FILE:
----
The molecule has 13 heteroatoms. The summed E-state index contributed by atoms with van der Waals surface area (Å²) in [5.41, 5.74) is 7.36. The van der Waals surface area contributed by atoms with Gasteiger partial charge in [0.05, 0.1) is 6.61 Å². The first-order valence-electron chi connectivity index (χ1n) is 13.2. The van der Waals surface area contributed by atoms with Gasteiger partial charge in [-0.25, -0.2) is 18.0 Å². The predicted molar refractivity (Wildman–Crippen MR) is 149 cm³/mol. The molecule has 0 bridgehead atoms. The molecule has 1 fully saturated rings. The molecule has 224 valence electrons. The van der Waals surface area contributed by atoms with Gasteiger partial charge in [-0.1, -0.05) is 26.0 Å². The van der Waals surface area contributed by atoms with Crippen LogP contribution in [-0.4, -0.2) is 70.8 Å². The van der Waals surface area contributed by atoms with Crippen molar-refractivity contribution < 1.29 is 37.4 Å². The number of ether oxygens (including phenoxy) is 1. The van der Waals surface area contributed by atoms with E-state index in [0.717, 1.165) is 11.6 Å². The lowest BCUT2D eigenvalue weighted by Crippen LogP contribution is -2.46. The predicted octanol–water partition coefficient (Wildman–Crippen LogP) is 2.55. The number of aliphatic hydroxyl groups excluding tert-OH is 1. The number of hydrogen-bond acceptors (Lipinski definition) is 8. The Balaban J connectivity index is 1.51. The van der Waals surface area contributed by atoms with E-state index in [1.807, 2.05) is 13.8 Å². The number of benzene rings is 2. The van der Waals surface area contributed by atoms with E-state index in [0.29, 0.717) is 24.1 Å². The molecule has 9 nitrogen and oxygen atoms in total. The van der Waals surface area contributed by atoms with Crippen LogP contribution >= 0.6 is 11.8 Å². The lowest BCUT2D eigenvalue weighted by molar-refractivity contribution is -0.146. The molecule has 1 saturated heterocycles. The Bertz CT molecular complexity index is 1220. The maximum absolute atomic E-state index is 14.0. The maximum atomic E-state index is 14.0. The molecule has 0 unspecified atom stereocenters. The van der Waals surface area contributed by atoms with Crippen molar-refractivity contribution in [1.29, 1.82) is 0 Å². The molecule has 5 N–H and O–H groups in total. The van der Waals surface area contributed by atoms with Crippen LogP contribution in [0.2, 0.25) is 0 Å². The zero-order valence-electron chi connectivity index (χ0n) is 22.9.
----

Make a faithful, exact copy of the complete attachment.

The molecule has 13 heteroatoms. The summed E-state index contributed by atoms with van der Waals surface area (Å²) in [5.41, 5.74) is 7.36. The van der Waals surface area contributed by atoms with Gasteiger partial charge in [0.05, 0.1) is 6.61 Å². The first-order valence-electron chi connectivity index (χ1n) is 13.2. The van der Waals surface area contributed by atoms with Gasteiger partial charge in [-0.25, -0.2) is 18.0 Å². The predicted molar refractivity (Wildman–Crippen MR) is 149 cm³/mol. The molecule has 0 bridgehead atoms. The molecule has 1 fully saturated rings. The molecule has 224 valence electrons. The van der Waals surface area contributed by atoms with Gasteiger partial charge in [-0.1, -0.05) is 26.0 Å². The van der Waals surface area contributed by atoms with Crippen LogP contribution in [-0.4, -0.2) is 70.8 Å². The van der Waals surface area contributed by atoms with Crippen molar-refractivity contribution < 1.29 is 37.4 Å². The number of ether oxygens (including phenoxy) is 1. The van der Waals surface area contributed by atoms with E-state index in [0.717, 1.165) is 11.6 Å². The lowest BCUT2D eigenvalue weighted by Crippen LogP contribution is -2.46. The predicted octanol–water partition coefficient (Wildman–Crippen LogP) is 2.55. The number of aliphatic hydroxyl groups excluding tert-OH is 1. The number of hydrogen-bond acceptors (Lipinski definition) is 8. The Balaban J connectivity index is 1.51. The van der Waals surface area contributed by atoms with E-state index in [1.807, 2.05) is 13.8 Å². The number of benzene rings is 2. The van der Waals surface area contributed by atoms with E-state index in [0.29, 0.717) is 24.1 Å². The molecule has 9 nitrogen and oxygen atoms in total. The van der Waals surface area contributed by atoms with Crippen LogP contribution >= 0.6 is 11.8 Å². The lowest BCUT2D eigenvalue weighted by molar-refractivity contribution is -0.146. The molecule has 1 saturated heterocycles. The Bertz CT molecular complexity index is 1220. The maximum absolute atomic E-state index is 14.0. The maximum atomic E-state index is 14.0. The molecule has 0 unspecified atom stereocenters. The van der Waals surface area contributed by atoms with Crippen molar-refractivity contribution in [1.29, 1.82) is 0 Å². The molecule has 5 N–H and O–H groups in total. The van der Waals surface area contributed by atoms with Crippen LogP contribution in [0.2, 0.25) is 0 Å². The zero-order valence-electron chi connectivity index (χ0n) is 22.9.